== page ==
Three and a half billion years ago Mars used to have rivers and lakes, but the Sun was a lot dimmer that it is today, so it shouldn't have been warm enough for them. Scientists thought the Red Planet must have been in full greenhouse-mode, with plenty of carbon dioxide warming up its otherwise frigid atmosphere.
But NASA’s Curiosity has delivered a carbon conundrum for astronomers. The rover is studying the bed of an ancient lake and it wasn’t able to find any trace of carbonate minerals, suggesting that the atmosphere was quite devoid of carbon dioxide. These results are published in the Proceedings of the National Academy of Sciences.
"We've been particularly struck by the absence of carbonate minerals in sedimentary rock the rover has examined," said Thomas Bristow from NASA's Ames Research Center in a statement. "It would be really hard to get liquid water even if there were a hundred times more carbon dioxide in the atmosphere than what the mineral evidence in the rock tells us."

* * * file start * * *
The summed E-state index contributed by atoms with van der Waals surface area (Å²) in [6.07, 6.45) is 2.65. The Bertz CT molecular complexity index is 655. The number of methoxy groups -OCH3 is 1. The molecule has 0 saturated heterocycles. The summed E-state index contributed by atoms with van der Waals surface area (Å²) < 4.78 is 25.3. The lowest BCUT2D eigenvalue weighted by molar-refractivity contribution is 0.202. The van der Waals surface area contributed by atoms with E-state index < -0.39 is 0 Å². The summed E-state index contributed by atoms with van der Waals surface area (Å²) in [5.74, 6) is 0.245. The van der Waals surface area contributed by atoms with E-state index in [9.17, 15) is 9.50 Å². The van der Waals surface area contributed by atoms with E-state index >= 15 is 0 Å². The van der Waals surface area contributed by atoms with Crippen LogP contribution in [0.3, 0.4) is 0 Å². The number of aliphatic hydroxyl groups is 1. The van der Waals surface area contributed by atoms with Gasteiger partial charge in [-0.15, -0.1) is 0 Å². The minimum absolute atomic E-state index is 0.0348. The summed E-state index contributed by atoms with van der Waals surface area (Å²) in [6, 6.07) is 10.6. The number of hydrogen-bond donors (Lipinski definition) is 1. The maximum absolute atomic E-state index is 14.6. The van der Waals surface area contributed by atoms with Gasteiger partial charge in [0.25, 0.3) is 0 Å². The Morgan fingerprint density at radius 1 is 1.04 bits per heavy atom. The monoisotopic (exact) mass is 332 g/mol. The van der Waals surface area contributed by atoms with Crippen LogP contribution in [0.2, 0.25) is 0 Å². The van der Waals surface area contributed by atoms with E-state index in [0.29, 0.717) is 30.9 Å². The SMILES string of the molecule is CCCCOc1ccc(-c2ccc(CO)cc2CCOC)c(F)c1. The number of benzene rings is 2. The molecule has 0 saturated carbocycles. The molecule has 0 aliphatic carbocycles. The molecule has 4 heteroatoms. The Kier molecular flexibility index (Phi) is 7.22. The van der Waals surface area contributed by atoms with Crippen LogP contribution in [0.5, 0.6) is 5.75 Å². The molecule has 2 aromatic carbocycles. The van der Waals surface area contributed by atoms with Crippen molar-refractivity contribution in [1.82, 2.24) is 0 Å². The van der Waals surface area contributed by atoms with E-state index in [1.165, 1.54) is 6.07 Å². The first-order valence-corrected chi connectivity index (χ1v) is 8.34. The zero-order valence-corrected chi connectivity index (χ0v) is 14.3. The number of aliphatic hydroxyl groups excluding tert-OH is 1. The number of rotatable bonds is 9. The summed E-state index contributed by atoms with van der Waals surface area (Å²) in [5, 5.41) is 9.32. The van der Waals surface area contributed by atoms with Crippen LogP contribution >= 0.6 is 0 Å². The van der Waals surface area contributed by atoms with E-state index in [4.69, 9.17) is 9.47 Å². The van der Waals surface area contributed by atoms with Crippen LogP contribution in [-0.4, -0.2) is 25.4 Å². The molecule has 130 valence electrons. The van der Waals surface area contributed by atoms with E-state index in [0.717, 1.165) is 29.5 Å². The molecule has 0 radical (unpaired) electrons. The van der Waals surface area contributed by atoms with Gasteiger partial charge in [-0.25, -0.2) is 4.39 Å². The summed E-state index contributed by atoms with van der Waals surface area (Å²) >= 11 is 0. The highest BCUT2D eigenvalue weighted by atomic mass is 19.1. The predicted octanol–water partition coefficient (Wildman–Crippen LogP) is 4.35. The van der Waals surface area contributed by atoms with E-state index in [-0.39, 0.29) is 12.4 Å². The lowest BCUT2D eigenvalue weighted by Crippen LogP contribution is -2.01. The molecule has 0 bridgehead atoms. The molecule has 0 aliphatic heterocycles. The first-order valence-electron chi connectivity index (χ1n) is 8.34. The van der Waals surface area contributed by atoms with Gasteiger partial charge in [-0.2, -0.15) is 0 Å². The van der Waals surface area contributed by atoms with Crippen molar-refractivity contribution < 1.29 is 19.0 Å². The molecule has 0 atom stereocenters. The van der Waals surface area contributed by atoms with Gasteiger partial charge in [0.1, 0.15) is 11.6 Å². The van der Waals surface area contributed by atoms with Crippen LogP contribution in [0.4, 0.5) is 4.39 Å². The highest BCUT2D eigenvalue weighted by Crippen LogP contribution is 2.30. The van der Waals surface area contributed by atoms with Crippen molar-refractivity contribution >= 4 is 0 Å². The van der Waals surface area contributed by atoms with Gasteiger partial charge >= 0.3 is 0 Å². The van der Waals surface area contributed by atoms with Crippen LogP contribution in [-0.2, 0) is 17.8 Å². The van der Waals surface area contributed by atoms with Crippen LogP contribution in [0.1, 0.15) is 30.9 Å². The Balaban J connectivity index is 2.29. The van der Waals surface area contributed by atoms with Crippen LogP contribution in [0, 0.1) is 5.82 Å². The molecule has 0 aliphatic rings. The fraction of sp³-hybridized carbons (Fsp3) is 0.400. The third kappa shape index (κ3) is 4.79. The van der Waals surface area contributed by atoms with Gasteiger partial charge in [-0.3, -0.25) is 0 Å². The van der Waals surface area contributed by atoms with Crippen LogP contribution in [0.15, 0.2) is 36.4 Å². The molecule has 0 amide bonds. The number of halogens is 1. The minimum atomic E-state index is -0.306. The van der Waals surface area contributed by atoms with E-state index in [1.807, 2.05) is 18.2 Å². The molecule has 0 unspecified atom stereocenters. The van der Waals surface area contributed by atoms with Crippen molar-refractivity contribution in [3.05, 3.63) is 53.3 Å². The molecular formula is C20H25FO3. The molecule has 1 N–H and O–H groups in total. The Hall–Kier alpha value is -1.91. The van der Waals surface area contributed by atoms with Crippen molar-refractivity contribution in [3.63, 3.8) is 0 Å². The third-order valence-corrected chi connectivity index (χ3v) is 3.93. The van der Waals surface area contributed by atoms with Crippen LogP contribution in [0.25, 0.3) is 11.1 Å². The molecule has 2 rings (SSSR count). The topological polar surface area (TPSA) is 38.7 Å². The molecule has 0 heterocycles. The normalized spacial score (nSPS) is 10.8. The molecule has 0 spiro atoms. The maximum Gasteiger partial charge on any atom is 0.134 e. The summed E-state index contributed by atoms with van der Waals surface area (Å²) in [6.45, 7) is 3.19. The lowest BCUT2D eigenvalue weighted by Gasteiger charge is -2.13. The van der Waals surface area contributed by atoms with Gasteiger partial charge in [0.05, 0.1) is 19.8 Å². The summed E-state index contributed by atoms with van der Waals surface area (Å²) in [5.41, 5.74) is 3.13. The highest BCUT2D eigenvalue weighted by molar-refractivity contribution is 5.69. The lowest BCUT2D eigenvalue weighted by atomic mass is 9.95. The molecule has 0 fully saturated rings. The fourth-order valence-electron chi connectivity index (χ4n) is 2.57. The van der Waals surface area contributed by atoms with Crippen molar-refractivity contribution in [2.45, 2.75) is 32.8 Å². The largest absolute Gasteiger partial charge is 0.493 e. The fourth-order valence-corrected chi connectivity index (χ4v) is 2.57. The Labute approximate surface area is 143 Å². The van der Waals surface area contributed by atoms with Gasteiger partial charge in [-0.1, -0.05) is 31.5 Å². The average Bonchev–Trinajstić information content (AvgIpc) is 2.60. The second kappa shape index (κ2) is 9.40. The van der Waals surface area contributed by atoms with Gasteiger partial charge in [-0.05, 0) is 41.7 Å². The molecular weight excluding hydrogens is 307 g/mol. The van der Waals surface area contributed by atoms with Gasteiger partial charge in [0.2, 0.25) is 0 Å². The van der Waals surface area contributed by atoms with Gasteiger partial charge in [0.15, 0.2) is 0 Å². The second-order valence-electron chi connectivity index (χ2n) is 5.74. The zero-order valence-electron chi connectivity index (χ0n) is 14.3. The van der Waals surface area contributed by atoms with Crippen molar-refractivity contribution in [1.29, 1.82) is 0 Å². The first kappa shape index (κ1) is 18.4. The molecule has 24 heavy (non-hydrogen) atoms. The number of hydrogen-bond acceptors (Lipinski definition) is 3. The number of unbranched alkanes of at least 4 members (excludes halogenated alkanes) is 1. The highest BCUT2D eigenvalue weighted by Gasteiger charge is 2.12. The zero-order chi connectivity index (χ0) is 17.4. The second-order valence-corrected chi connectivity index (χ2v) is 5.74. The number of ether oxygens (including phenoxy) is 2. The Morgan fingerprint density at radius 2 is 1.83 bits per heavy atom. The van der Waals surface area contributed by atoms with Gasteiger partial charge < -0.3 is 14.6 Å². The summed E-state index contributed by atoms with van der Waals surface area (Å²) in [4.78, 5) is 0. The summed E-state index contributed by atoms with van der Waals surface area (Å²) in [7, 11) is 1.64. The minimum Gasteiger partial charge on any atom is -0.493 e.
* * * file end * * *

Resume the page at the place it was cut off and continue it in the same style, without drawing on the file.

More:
Curiosity can identify carbonates even if they make up just a few percent of the rocks, but has failed to make any definitive detection – quite the opposite of what the researchers were expecting. When carbonates were failed to be seen from orbit, planetary scientists suggested that they might have been buried, but the new data shows that Mars couldn’t have been kept warm by carbon dioxide.
“The Curiosity results bring the paradox to a focus. This is the first time we've checked for carbonates on the ground in a rock we know formed from sediments deposited under water,” added Bristow.
The team proposed both different global and local scenarios. For example, the ancient lake that Curiosity is exploring (now known as Gale Crater) might have been covered in ice, although they have not found any evidence supporting this explanation.
Global explanations require a radical rethink of the young Mars atmospheric model. Carbon dioxide and hydrogen were considered the major players in the primordial atmosphere of the Red Planet, but the data doesn’t support this.
Four billion years ago, the Sun was emitting only 70 percent of the light it emits today. The conditions of the terrestrial planets of the Solar System are closely linked to the evolution of our Sun, so it’s complicated enough to explain how liquid water was possible on Earth, let alone Mars.